A diagnosis of TRD or MDD was required for study inclusion; thus, some individuals without the presence of a diagnosis of MDD or TRD could have been included in the control group.5 Some providers might use the PHQ-9 as a screening tool and administer it without recording a formal diagnosis of depression, perhaps due to stigma; therefore, patients in the control group could also have had PHQ-9 information without a diagnosis of MDD.5 Also, whereas total all-cause healthcare costs included pharmacy costs, behavioral health—related and depression-related pharmacy costs were not included.5 Finally, this study used data from 1 health system with limited racial and ethnic diversity in its patient population and with its own unique practice patterns; the results of this analysis may not apply to other systems with different patient populations and practices.5
The results from this study demonstrate that using data from PHQ-9 assessments can help to more fully characterize the total costs associated with TRD. Of patients with TRD, those who met the PHQ-9 criteria for moderately severe to severe depression had significantly higher costs than those who met the PHQ-9 criteria for none to minimal depression.5
Identifying patients with TRD by using previously employed methods (eg, analysis of pharmacy claims data) may inadvertently include those who do not have ongoing symptoms of depression and exclude those who do.5 Use of patient-reported data obtained from the PHQ-9 may allow investigators to better identify TRD, potentially leading to improved treatment.5 1. American Psychiatric Association. Depressive disorders. In: Diagnostic and Statistical Manual of Mental Disorders. 5th ed. Washington, DC: American Psychiatric Publishing; 2013:155-188.
2. Ahrnsbrak R, Bose J, Hedden SL, Lipari RN, Park-Lee E. Key substance use and mental health indicators in the United States: results from the 2016 National Survey on Drug Use and Health. Substance Abuse and Mental Health Services Administration website. samhsa.gov/data/sites/default/files/NSDUH-FFR1-2016/NSDUH-FFR1-2016.htm. Published September 2017. Accessed November 24, 2019.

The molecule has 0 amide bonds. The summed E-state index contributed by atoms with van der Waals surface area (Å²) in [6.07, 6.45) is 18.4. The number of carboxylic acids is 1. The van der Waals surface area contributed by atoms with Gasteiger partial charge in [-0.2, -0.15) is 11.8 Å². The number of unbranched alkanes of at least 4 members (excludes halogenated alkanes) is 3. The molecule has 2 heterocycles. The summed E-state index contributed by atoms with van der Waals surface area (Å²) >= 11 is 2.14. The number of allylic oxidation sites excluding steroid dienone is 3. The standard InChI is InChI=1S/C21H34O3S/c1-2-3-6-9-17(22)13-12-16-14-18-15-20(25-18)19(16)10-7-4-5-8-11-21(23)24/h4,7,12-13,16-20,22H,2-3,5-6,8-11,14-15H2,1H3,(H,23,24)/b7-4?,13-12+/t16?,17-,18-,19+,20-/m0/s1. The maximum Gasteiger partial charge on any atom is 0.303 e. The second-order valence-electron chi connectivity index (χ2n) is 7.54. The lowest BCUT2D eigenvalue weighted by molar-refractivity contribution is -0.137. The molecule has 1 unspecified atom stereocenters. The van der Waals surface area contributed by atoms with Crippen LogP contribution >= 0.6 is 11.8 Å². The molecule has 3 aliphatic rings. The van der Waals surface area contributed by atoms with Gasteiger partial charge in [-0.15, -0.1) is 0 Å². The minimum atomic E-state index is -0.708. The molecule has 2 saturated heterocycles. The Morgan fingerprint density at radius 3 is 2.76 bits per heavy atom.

3. Fava M. Diagnosis and definition of treatment-resistant depression. Biol Psychiatry. 2003;53(8):649-659. doi: 10.1016/S0006-3223(03)00231-2.
4. Amos TB, Tandon N, Lefebvre P, et al. Direct and indirect cost burden and change of employment status in treatment-resistant depression: a matched-cohort study using a US commercial claims database. J Clin Psychiatry. 2018;79(2):17m11725. doi: 10.4088/JCP.17m11725.
5. Lynch FL, Dickerson J, O’Keeffe-Rosetti M, Sengupta S, Chow W, Pesa J. Incremental health care costs for persons with treatment-resistant depression in managed care organizations. Poster presented at: Academy of Managed Care Pharmacy Nexus 2019; October 29-November 1, 2019; National Harbor, MD.
6. Trevino K, McClintock SM, McDonald Fischer N, Vora A, Husain MM. Defining treatment-resistant depression: a comprehensive review of the literature. Ann Clin Psychiatry. 2014;26(3):222-232.
7. Kroenke K, Spitzer RL, Williams JB. The PHQ-9: validity of a brief depression severity measure. J Gen Intern Med. 2001;16(9):606-613. doi: 10.1046/j.1525-1497.2001.016009606.x.